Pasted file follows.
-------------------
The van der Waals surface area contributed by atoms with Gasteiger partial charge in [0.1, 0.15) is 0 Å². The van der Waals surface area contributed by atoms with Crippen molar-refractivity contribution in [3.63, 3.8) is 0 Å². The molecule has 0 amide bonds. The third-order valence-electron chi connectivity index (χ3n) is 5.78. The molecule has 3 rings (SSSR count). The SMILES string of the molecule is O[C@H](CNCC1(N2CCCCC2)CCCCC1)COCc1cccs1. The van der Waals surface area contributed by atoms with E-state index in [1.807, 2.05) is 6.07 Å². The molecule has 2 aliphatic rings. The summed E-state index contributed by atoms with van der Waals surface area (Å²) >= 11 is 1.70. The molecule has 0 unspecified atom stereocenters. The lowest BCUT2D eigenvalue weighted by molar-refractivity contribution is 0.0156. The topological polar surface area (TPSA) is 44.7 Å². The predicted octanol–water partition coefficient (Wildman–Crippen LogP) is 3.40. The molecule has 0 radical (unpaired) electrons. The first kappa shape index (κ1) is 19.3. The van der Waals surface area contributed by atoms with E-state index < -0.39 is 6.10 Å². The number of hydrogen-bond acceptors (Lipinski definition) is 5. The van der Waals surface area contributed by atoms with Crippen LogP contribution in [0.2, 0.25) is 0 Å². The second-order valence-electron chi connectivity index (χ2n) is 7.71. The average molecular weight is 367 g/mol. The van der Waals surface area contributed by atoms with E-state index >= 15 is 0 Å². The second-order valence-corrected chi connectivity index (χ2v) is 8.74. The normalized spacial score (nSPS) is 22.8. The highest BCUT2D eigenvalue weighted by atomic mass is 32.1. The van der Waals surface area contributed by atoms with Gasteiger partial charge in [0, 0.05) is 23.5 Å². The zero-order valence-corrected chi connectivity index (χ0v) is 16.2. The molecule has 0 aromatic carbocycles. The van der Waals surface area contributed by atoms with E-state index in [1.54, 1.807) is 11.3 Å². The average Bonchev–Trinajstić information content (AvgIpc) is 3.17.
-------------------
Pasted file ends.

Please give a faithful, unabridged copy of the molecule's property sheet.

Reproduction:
The van der Waals surface area contributed by atoms with Gasteiger partial charge in [0.1, 0.15) is 0 Å². The van der Waals surface area contributed by atoms with Crippen molar-refractivity contribution in [3.63, 3.8) is 0 Å². The molecule has 0 amide bonds. The third-order valence-electron chi connectivity index (χ3n) is 5.78. The molecule has 3 rings (SSSR count). The SMILES string of the molecule is O[C@H](CNCC1(N2CCCCC2)CCCCC1)COCc1cccs1. The van der Waals surface area contributed by atoms with E-state index in [1.807, 2.05) is 6.07 Å². The molecule has 2 aliphatic rings. The summed E-state index contributed by atoms with van der Waals surface area (Å²) >= 11 is 1.70. The molecule has 0 unspecified atom stereocenters. The lowest BCUT2D eigenvalue weighted by molar-refractivity contribution is 0.0156. The topological polar surface area (TPSA) is 44.7 Å². The predicted octanol–water partition coefficient (Wildman–Crippen LogP) is 3.40. The molecule has 0 radical (unpaired) electrons. The first kappa shape index (κ1) is 19.3. The van der Waals surface area contributed by atoms with E-state index < -0.39 is 6.10 Å². The number of hydrogen-bond acceptors (Lipinski definition) is 5. The van der Waals surface area contributed by atoms with Crippen LogP contribution in [0.2, 0.25) is 0 Å². The second-order valence-electron chi connectivity index (χ2n) is 7.71. The average molecular weight is 367 g/mol. The van der Waals surface area contributed by atoms with E-state index >= 15 is 0 Å². The second-order valence-corrected chi connectivity index (χ2v) is 8.74. The normalized spacial score (nSPS) is 22.8. The highest BCUT2D eigenvalue weighted by atomic mass is 32.1. The van der Waals surface area contributed by atoms with Gasteiger partial charge in [0, 0.05) is 23.5 Å². The zero-order valence-corrected chi connectivity index (χ0v) is 16.2. The molecule has 0 aromatic carbocycles. The van der Waals surface area contributed by atoms with E-state index in [1.54, 1.807) is 11.3 Å². The average Bonchev–Trinajstić information content (AvgIpc) is 3.17.